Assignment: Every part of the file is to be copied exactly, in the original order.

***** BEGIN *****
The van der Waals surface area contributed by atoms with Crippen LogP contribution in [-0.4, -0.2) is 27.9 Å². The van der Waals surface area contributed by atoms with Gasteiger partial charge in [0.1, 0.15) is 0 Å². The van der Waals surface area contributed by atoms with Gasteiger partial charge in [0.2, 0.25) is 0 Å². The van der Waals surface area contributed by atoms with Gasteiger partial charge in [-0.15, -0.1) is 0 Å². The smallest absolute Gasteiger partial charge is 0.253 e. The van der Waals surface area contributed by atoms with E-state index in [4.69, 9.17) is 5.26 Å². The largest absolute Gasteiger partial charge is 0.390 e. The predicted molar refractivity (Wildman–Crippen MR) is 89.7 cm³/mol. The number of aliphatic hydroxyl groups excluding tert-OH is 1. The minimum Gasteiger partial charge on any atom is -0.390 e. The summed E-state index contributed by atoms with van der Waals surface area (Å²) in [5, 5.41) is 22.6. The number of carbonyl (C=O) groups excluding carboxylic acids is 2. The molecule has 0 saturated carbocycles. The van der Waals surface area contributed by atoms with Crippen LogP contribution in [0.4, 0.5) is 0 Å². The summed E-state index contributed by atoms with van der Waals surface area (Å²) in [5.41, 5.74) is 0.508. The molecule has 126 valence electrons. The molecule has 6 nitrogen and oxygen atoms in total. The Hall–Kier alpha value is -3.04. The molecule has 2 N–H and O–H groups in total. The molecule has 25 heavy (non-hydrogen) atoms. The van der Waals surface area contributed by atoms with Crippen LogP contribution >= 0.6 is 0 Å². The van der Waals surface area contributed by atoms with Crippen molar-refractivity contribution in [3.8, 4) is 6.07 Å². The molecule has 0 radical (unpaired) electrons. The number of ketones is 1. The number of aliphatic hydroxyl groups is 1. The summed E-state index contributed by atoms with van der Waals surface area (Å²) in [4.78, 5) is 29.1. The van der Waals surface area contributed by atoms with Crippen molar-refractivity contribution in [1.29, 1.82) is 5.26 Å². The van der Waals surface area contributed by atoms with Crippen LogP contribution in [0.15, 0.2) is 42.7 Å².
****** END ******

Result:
The van der Waals surface area contributed by atoms with Crippen LogP contribution in [-0.4, -0.2) is 27.9 Å². The van der Waals surface area contributed by atoms with Gasteiger partial charge in [0.1, 0.15) is 0 Å². The van der Waals surface area contributed by atoms with Gasteiger partial charge in [0.2, 0.25) is 0 Å². The van der Waals surface area contributed by atoms with Gasteiger partial charge in [-0.15, -0.1) is 0 Å². The smallest absolute Gasteiger partial charge is 0.253 e. The van der Waals surface area contributed by atoms with E-state index in [4.69, 9.17) is 5.26 Å². The largest absolute Gasteiger partial charge is 0.390 e. The predicted molar refractivity (Wildman–Crippen MR) is 89.7 cm³/mol. The number of aliphatic hydroxyl groups excluding tert-OH is 1. The minimum Gasteiger partial charge on any atom is -0.390 e. The summed E-state index contributed by atoms with van der Waals surface area (Å²) in [5, 5.41) is 22.6. The number of carbonyl (C=O) groups excluding carboxylic acids is 2. The molecule has 0 saturated carbocycles. The van der Waals surface area contributed by atoms with Crippen LogP contribution in [0.4, 0.5) is 0 Å². The summed E-state index contributed by atoms with van der Waals surface area (Å²) in [5.41, 5.74) is 0.508. The molecule has 126 valence electrons. The molecule has 6 nitrogen and oxygen atoms in total. The Hall–Kier alpha value is -3.04. The molecule has 2 N–H and O–H groups in total. The molecule has 25 heavy (non-hydrogen) atoms. The van der Waals surface area contributed by atoms with Crippen LogP contribution >= 0.6 is 0 Å². The van der Waals surface area contributed by atoms with Crippen molar-refractivity contribution in [3.8, 4) is 6.07 Å². The molecule has 0 radical (unpaired) electrons. The number of ketones is 1. The number of aliphatic hydroxyl groups is 1. The summed E-state index contributed by atoms with van der Waals surface area (Å²) in [4.78, 5) is 29.1. The van der Waals surface area contributed by atoms with Crippen molar-refractivity contribution in [1.29, 1.82) is 5.26 Å². The van der Waals surface area contributed by atoms with Crippen LogP contribution in [0.15, 0.2) is 42.7 Å².